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Nat Med. 2014 Dec;20(12):1472-8. doi: 10.1038/nm.3733. Epub 2014 Oct 19.

Age-related mutations associated with clonal hematopoietic expansion and malignancies.

Author information

1
1] The Genome Institute, Washington University in St. Louis, St. Louis, Missouri, USA. [2] Department of Medicine, Washington University in St. Louis, St. Louis, Missouri, USA.
2
The Genome Institute, Washington University in St. Louis, St. Louis, Missouri, USA.
3
Brown School Master of Public Health Program, Washington University in St. Louis, St. Louis, Missouri, USA.
4
1] The Genome Institute, Washington University in St. Louis, St. Louis, Missouri, USA. [2] Department of Genetics, Washington University in St. Louis, St. Louis, Missouri, USA. [3] Department of Mathematics, Washington University in St. Louis, St. Louis, Missouri, USA.
5
1] Department of Medicine, Washington University in St. Louis, St. Louis, Missouri, USA. [2] Siteman Cancer Center, Washington University in St. Louis, St. Louis, Missouri, USA.
6
1] The Genome Institute, Washington University in St. Louis, St. Louis, Missouri, USA. [2] Department of Medicine, Washington University in St. Louis, St. Louis, Missouri, USA. [3] Department of Genetics, Washington University in St. Louis, St. Louis, Missouri, USA. [4] Siteman Cancer Center, Washington University in St. Louis, St. Louis, Missouri, USA.

Abstract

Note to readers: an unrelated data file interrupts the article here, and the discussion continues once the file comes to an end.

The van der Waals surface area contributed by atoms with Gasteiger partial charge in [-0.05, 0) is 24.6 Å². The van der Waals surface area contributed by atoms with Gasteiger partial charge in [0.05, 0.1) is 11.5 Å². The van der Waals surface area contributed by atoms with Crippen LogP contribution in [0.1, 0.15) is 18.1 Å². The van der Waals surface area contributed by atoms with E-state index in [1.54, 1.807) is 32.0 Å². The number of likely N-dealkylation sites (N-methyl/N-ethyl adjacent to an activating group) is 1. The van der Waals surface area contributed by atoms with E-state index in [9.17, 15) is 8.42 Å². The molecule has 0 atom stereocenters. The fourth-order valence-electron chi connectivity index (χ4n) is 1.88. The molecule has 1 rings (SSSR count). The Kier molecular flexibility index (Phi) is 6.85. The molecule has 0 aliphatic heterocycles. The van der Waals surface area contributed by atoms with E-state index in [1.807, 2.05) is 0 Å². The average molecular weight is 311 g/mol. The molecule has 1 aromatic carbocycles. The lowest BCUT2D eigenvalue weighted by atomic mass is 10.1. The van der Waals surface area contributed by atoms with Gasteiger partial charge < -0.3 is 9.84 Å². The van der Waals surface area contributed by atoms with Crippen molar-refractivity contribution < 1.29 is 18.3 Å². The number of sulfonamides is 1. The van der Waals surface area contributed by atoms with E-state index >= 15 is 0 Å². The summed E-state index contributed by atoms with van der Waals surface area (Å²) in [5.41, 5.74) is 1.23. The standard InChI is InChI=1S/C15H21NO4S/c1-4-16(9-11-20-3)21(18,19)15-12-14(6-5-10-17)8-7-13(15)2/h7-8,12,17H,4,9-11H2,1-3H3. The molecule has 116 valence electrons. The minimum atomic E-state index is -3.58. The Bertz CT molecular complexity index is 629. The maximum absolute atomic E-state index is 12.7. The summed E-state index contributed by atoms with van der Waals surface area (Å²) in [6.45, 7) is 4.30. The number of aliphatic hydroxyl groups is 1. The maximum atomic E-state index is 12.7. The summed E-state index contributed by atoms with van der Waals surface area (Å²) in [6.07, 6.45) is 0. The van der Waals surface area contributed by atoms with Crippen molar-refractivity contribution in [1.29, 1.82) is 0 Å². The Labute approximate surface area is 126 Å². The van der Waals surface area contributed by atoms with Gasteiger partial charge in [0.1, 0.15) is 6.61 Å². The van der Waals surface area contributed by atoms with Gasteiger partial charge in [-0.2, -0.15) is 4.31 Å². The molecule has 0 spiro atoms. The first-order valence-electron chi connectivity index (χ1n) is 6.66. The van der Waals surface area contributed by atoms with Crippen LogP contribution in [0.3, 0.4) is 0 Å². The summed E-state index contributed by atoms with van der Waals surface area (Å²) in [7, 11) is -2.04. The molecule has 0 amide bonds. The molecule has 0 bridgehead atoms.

Several genetic alterations characteristic of leukemia and lymphoma have been detected in the blood of individuals without apparent hematological malignancies. The Cancer Genome Atlas (TCGA) provides a unique resource for comprehensive discovery of mutations and genes in blood that may contribute to the clonal expansion of hematopoietic stem/progenitor cells. Here, we analyzed blood-derived sequence data from 2,728 individuals from TCGA and discovered 77 blood-specific mutations in cancer-associated genes, the majority being associated with advanced age. Remarkably, 83% of these mutations were from 19 leukemia and/or lymphoma-associated genes, and nine were recurrently mutated (DNMT3A, TET2, JAK2, ASXL1, TP53, GNAS, PPM1D, BCORL1 and SF3B1). We identified 14 additional mutations in a very small fraction of blood cells, possibly representing the earliest stages of clonal expansion in hematopoietic stem cells. Comparison of these findings to mutations in hematological malignancies identified several recurrently mutated genes that may be disease initiators. Our analyses show that the blood cells of more than 2% of individuals (5-6% of people older than 70 years) contain mutations that may represent premalignant events that cause clonal hematopoietic expansion.

PMID:
25326804
PMCID:
PMC4313872
DOI:
10.1038/nm.3733
[Indexed for MEDLINE]
Free PMC Article
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